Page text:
Dawn and I remained friendly through the end of high school. I wish I could have found the courage to talk to her more. I wish I had gotten to know who she was instead of being satisfied with the version of her I constructed in my head. I used Dawn. I used her to feel something larger than myself. My unrequited pining for her gave my teenage years an identity. I was the romantic, doomed to never know the kiss of the girl I loved. I loved the way being sad made me feel because when I was sad about Dawn I was not being sad about myself and my weight and my personality and my anger and hygiene and everything else about myself that I hated. Being a scorned romantic was better than being a loser. I felt like I was in a depressing pop song or in the second act of a high school romantic comedy. When I pitied myself, it was better than hating myself.
My parents moved to Houston the summer after I graduated high school. Within a week after graduation, we had packed up the house and were on our way to a new city. Dawn was going to stay in McAllen and go to school locally. With no family in South Texas, there was really no reason why I would ever return. This was probably the last time I would see Dawn and that momentous feeling of purpose gave me that sweet nectar of unearned emotion I craved.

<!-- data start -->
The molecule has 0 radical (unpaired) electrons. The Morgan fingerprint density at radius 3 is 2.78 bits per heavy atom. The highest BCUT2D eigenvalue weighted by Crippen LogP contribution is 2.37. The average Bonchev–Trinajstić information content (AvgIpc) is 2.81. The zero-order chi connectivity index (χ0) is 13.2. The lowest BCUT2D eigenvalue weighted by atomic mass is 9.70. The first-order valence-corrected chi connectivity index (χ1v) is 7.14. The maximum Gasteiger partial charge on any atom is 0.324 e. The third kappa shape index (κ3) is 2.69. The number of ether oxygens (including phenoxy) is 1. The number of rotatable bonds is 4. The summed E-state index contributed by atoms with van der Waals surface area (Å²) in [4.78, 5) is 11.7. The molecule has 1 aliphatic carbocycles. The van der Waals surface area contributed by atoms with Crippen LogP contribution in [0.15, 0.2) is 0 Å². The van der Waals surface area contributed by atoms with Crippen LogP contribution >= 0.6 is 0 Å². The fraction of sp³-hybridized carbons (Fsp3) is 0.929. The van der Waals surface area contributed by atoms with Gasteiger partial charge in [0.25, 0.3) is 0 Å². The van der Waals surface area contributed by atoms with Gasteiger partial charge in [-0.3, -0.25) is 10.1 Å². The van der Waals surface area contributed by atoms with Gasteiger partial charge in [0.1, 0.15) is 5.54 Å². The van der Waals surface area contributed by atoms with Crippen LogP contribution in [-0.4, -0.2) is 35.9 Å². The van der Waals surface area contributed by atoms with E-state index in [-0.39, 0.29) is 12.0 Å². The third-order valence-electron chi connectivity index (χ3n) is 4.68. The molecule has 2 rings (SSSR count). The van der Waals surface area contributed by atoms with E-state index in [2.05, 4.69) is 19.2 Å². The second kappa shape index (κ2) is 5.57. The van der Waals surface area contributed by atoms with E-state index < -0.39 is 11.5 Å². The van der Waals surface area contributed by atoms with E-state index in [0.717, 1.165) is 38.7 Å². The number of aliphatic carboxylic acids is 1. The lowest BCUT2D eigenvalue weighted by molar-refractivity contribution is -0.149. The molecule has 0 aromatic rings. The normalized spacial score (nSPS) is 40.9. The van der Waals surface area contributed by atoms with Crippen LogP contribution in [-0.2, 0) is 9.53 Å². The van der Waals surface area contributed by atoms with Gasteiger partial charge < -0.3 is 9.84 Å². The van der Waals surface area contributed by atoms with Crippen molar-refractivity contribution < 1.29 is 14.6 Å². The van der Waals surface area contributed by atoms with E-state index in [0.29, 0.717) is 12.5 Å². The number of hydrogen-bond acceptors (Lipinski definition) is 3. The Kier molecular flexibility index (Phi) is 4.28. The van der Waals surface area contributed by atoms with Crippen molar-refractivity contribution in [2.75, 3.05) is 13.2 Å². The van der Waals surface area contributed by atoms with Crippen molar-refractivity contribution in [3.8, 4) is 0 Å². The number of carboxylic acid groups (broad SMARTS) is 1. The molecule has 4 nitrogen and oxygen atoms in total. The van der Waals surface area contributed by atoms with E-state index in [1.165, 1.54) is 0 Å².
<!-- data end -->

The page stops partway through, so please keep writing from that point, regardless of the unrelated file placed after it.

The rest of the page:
I messaged Dawn on AOL and asked her to meet me outside, in the space between our houses. With sweaty palms, I clutched the mix tape my sister had made for me. I had talked about this tape a lot with Dawn over the last few years, explaining how it was a talisman that got me through the rough times of life. I had made Dawn a lot of mix tapes (well, CDs) over the last few years but I was now giving her the ultimate offering - the most important thing I had in my possession. I wanted her to know how important this gesture was because I wanted her to appreciate it. I wanted her to love it in the same way I loved my sister’s gift. If she loved the tape, maybe she would love me. I pictured her sitting alone at night, years from now, listening to the tape and remembering me. Regretting that she had turned me down.
Like I said, I was crazy.
Dawn and I exchanged a few words. She remarked on how weird my house looked without all my mom’s lawn decorations. I talked about the fact that I had buried a time capsule in the garden, full of drawings and concert ticket stubs. As we said our goodbyes, I gave her the tape. I asked her to promise to take care of it, explained the power it had for me and that I hoped she would feel some of that power herself. I didn’t try to kiss her, or even hug her. I put the tape in her hands, muttered a goodbye and then scurried back into the house to finish packing.